OT security measures to assess risk and act now

The water and wastewater sector has emerged as a prime target for cyber threats due to its critical role in sustaining life support for citizens. In water as in other OT environments, operators must be aware of the various access points to OT and the lack of fortification often found at these access points. Organizations must realize the value from business, maintenance and equipment vendor perspectives – of connecting systems and having routable access between enterprise and the control systems. They must also accept that malware has been developed including Flame, Stuxnet and BlackEnergy that can circumvent air-gapped networks. 

In today’s OT environment, it’s easier than ever to cause harm. With something as simple as a flash drive or Wi-Fi connection, a malicious or inexperienced insider could infiltrate and infect critical OT systems. Water entities can improve their risk posture by bracketing risk through the lens of design, upgrades and at defined critical points. Leveraging methodologies such as "secure by design,” organization that build cybersecurity into the design and manufacture of technology products, can efficiently incorporate proven practices and technologies that reduce digital risk.

Operational cybersecurity measures can be taken to synchronize hardening measures across Supervisory Control and Data Acquisition (SCADA), OT and physical systems. Adhering to standards such as NIST 800-82 are important foundational tenets to address SCADA segmentation risk right away. OT should be designed with a stable OT networking environment in tow, and physical systems and sensors should be efficiently linked to SCADA networks leveraging communications that OT networks can reliably support. These measures can be taken now to materially improve an organization’s risk posture. At Jacobs, we have embraced the ethos of “secure by design" by embedding cybersecurity into project design through operations and maintenance. But this alone isn’t enough. We’ve moved beyond full lifecycle OT security delivery to consultatively identify and plan for a myriad of OT cyber risk scenarios and their attendant tradeoffs. This is the new security paradigm for the industrial age.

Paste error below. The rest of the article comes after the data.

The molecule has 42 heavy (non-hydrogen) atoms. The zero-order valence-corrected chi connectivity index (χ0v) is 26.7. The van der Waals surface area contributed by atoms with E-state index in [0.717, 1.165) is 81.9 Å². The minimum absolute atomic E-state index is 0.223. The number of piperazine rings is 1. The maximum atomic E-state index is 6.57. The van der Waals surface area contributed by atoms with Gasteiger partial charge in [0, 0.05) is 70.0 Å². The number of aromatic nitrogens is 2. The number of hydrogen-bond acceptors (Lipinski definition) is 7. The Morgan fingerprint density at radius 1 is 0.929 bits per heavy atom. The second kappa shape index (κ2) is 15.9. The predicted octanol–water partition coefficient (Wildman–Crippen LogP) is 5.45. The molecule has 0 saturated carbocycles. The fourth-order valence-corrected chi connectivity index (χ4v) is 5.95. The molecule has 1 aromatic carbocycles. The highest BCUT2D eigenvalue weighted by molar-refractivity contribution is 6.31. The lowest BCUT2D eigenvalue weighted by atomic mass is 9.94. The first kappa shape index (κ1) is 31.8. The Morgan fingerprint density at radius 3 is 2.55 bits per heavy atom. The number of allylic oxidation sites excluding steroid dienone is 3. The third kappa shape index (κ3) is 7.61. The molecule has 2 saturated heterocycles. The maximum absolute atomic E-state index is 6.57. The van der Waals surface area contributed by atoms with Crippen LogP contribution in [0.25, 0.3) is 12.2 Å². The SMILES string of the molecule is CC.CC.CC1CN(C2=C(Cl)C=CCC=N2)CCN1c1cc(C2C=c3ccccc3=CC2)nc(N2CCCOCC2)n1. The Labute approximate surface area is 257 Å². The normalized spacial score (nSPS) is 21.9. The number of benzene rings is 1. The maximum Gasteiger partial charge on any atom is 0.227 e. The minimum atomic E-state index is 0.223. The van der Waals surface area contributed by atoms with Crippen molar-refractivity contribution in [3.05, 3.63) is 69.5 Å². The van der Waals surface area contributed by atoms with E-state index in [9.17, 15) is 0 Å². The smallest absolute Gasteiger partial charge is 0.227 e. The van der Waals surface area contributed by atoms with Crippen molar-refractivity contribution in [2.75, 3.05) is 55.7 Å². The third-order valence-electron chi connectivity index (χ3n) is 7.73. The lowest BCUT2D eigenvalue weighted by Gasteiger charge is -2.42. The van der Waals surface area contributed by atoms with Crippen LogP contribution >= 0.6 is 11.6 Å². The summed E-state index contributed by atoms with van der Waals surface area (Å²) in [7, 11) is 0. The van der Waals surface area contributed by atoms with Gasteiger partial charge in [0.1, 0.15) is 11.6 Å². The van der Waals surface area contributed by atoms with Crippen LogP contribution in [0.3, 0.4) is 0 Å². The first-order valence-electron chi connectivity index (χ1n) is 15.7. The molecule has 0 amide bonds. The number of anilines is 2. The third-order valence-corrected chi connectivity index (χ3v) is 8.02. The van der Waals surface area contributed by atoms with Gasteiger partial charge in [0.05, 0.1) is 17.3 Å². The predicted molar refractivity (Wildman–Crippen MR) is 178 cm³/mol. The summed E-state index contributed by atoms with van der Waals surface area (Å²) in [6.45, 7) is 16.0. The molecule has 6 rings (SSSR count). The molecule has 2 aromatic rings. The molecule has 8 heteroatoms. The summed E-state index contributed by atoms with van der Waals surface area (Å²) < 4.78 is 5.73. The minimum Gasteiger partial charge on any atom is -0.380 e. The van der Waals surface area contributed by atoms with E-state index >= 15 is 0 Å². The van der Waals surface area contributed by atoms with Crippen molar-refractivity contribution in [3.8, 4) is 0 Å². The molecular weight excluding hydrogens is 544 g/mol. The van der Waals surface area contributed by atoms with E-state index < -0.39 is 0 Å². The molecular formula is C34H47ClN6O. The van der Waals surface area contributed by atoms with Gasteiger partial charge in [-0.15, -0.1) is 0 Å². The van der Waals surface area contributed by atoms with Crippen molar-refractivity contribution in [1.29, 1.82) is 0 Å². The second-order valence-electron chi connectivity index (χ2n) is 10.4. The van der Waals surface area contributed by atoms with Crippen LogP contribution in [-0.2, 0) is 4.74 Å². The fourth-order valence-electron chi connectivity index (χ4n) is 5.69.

Securing OT for next age of industrial progress

Quantifying cyber risk in OT is a complex task with significant consequences. Operators need to understand the human, operational and financial impacts of cyber breaches, taking a holistic approach to risk assessment. As OT moves into a new age of convergence powered by the industrial Internet, OT leaders must recognize the ascendancy of "fat tail” distributions in OT incidents and update risk and investment calculations accordingly.